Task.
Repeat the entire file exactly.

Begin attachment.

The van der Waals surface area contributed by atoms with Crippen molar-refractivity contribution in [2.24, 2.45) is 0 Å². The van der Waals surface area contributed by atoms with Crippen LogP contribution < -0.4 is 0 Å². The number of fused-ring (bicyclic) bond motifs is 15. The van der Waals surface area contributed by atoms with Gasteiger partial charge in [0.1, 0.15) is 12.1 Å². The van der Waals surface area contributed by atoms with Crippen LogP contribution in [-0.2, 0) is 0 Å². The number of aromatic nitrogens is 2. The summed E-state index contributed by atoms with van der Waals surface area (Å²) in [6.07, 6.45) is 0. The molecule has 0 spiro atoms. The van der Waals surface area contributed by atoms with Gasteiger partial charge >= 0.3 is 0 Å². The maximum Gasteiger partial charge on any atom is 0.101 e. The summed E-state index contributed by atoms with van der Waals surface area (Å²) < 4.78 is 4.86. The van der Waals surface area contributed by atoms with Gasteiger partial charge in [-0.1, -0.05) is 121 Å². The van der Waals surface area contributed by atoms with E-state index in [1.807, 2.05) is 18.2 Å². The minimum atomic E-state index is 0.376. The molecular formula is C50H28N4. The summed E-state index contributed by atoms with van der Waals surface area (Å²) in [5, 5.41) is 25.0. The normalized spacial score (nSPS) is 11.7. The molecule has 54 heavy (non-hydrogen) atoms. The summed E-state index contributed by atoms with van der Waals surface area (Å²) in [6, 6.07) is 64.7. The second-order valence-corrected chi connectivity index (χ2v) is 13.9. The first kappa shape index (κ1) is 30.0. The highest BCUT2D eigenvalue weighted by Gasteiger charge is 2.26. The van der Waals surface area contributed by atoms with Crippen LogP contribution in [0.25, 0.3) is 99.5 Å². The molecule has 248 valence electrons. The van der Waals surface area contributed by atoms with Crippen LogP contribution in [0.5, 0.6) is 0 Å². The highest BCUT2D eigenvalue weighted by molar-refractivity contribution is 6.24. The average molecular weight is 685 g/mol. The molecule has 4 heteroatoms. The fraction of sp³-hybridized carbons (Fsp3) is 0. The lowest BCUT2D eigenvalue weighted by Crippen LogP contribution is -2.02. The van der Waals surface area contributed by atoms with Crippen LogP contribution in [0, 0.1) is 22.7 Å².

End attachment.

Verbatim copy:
The van der Waals surface area contributed by atoms with Crippen molar-refractivity contribution in [2.24, 2.45) is 0 Å². The van der Waals surface area contributed by atoms with Crippen LogP contribution < -0.4 is 0 Å². The number of fused-ring (bicyclic) bond motifs is 15. The van der Waals surface area contributed by atoms with Gasteiger partial charge in [0.1, 0.15) is 12.1 Å². The van der Waals surface area contributed by atoms with Crippen LogP contribution in [-0.2, 0) is 0 Å². The number of aromatic nitrogens is 2. The summed E-state index contributed by atoms with van der Waals surface area (Å²) in [6.07, 6.45) is 0. The molecule has 0 spiro atoms. The van der Waals surface area contributed by atoms with Gasteiger partial charge >= 0.3 is 0 Å². The maximum Gasteiger partial charge on any atom is 0.101 e. The summed E-state index contributed by atoms with van der Waals surface area (Å²) < 4.78 is 4.86. The van der Waals surface area contributed by atoms with Gasteiger partial charge in [-0.1, -0.05) is 121 Å². The van der Waals surface area contributed by atoms with E-state index in [1.807, 2.05) is 18.2 Å². The minimum atomic E-state index is 0.376. The molecular formula is C50H28N4. The summed E-state index contributed by atoms with van der Waals surface area (Å²) in [5, 5.41) is 25.0. The normalized spacial score (nSPS) is 11.7. The molecule has 54 heavy (non-hydrogen) atoms. The summed E-state index contributed by atoms with van der Waals surface area (Å²) in [6, 6.07) is 64.7. The second-order valence-corrected chi connectivity index (χ2v) is 13.9. The first kappa shape index (κ1) is 30.0. The highest BCUT2D eigenvalue weighted by Gasteiger charge is 2.26. The van der Waals surface area contributed by atoms with Crippen LogP contribution in [0.25, 0.3) is 99.5 Å². The molecule has 248 valence electrons. The van der Waals surface area contributed by atoms with Crippen LogP contribution in [0.5, 0.6) is 0 Å². The highest BCUT2D eigenvalue weighted by molar-refractivity contribution is 6.24. The average molecular weight is 685 g/mol. The molecule has 4 heteroatoms. The fraction of sp³-hybridized carbons (Fsp3) is 0. The lowest BCUT2D eigenvalue weighted by Crippen LogP contribution is -2.02. The van der Waals surface area contributed by atoms with Crippen LogP contribution in [0, 0.1) is 22.7 Å².